Hoxne is a beautiful and historic Suffolk village and well worth a visit. It is the place where King Edmund was martyred at the hands of the Danes at a site just yards from the market's venue.
East Bergholt lies in the heart of the Dedham Vale, an Area of Outstanding Natural Beauty and the area often referred to as 'Constable Country'. It is the birthplace of John Constable and you can still see (from the outside) his studio and the place where his house once stood.
St Peter and Saint Mary's Church in Stowmarket is part of the Church of England and has stood in the centre of this Suffolk market town for over 700 years, although there has probably been a Christian Church here since 637AD.
The lofty 15th century tower of Stradbroke Parish Church can be seen for miles around and will guide visitors through winding country lanes to the heart of this rural community. Inside, All Saints' Church is beautifully proportioned with fine 15th century Gothic arcades and high quality Victorian glass and woodwork reflecting its 1870s restoration.
St Mary's Church lies just outside the centre of the village of Polstead, up on a hill with sweeping views over the Box Valley. This is one of Suffolk's finest Norman churches as visitors can see inside from the nave arcades and rare brick arches.
Hoxne Church is a very long medieval church with a massive embattled tower, order an impressive nave and north aisle and faint remains of old wall paintings.
The painter John Constable was born in the village of East Bergholt and one of his finest works is of the church porch. The house where he was born was destroyed in a fire, but a plaque in the main street shows where the house once stood. Members of John Constable's family are buried in the churchyard as family friend, Willy Lott, made famous because of John Constable's painting 'Willy Lott's Cottage' in Flatford.
Woolverstone Hall is a beautiful, large country house, now in use as Ipswich High School for Girls, educating over 500 3-18 year olds. The hall was built in 1776 for London property developer William Berners by the architect John Johnson. Johnson's design is classically Palladian, consisting of a central block with the main living areas, flanked by two smaller wings containing the domestic offices: kitchen, larders, laundry, brewhouse and so on, which made the typical English country house a self-sufficient community.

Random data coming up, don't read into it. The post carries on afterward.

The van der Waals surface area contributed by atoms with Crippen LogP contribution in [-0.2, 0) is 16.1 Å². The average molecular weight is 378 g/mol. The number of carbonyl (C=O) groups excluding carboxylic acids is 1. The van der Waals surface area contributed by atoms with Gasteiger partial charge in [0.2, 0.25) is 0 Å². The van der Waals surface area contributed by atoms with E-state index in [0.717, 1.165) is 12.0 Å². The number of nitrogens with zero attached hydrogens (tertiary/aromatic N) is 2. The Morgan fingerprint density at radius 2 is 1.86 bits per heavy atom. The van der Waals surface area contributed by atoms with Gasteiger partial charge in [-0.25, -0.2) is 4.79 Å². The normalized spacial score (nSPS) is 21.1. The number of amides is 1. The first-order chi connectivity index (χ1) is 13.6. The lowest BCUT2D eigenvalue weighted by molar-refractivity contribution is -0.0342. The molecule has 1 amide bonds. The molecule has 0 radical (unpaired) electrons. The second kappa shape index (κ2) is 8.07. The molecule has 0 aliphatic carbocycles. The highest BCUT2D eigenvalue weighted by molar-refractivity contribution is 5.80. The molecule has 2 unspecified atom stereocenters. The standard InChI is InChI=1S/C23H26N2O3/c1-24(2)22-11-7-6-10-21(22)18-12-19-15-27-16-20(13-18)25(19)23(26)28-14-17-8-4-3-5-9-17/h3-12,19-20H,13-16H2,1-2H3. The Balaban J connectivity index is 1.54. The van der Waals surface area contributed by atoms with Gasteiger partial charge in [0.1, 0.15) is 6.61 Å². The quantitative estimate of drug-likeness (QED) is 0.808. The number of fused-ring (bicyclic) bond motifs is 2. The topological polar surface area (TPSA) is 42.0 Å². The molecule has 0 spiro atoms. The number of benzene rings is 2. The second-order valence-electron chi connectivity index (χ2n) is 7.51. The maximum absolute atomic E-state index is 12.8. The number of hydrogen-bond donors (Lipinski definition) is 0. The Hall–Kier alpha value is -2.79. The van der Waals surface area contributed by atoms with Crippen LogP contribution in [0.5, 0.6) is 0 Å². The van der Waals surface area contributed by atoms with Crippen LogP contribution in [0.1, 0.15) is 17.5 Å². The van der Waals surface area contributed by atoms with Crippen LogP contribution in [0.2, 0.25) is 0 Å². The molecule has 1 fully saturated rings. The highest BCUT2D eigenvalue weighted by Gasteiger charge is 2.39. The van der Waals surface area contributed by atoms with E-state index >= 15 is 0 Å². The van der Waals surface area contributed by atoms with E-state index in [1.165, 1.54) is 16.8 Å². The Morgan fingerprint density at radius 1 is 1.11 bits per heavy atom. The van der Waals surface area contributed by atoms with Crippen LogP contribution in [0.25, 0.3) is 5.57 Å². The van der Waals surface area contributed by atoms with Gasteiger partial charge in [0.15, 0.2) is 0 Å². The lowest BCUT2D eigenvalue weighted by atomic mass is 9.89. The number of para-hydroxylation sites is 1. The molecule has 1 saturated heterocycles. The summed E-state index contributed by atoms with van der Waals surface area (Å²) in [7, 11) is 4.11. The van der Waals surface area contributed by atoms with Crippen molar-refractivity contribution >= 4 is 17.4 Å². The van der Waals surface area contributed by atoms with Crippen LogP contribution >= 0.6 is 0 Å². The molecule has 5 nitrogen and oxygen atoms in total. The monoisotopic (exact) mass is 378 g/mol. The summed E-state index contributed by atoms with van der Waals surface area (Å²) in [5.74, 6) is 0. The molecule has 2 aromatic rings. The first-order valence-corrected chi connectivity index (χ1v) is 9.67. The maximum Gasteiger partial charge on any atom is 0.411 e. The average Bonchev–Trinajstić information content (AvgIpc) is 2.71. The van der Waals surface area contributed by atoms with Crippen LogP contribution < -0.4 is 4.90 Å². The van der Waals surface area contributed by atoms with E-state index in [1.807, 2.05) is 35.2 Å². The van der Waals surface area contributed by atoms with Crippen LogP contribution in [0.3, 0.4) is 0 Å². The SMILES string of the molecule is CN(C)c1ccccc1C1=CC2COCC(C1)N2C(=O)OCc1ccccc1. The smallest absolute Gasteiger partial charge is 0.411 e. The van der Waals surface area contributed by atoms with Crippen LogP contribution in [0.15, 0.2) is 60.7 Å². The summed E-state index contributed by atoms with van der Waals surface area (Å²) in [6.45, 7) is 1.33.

One of the joys of having some time off work, is enjoying the freedom to go for long walks and bike rides and to explore new places, taking some time out along the way to enjoy a hearty meal at a traditional English pub.
Sitting proudly at the top of the Shotley Peninsula, Shotley Marina provides a safe harbour for yachtsmen and women and a wonderful base for exploring the rivers and inland of this lovely corner of Suffolk.
The Bristol Arms is situated at the bottom of Bristol Hill at Shotley Gate, on the very tip of the Shotley Peninsula. From here you can look across the River Stour towards Harwich and the bustling international port, or turn your gaze westwards and look down the river where the sunsets can be so stunningly beautiful.
The Dedham Vale Area of Outstanding Natural Beauty covers the area around East Bergholt, Dedham and Flatford where the artist John Constable was born and which is often referred to as Constable Country. It remains remarkably unchanged since the artist lived and worked there and it is obvious to see what inspired him to paint the Suffolk countryside as he did.
A fine Grade I listed, Medieval timber-framed guildhall built when Hadleigh was one of the most important woollen cloth towns in England.
The Angel Gallery is a 15th century, Grade II listed wool merchant's residence in the centre of medieval Lavenham, located in the historic Market Place. The Gallery is home to exhibitions by local, national and international artists and permanent collections are held of work by Leslie Gibson A.R.C.A. and costume drawings from the 1930s by Mary Wild A.R.C.A.
The pretty Suffolk town of Eye derives its name from the old English word for island and it is believed that the first settlement here was once surrounded by water and marshland.
The Barrandov opera is possibly Britain's smallest and most intimate opera house, the fulfilment of an opera lover's dream inspired by the cultural tradition of Prague.
From seed to ceramics, fiery foods to fine clothing, gifts and gourmet delights - you'll find more than just chillies here at The Chilli Company in the heart to the Suffolk countryside!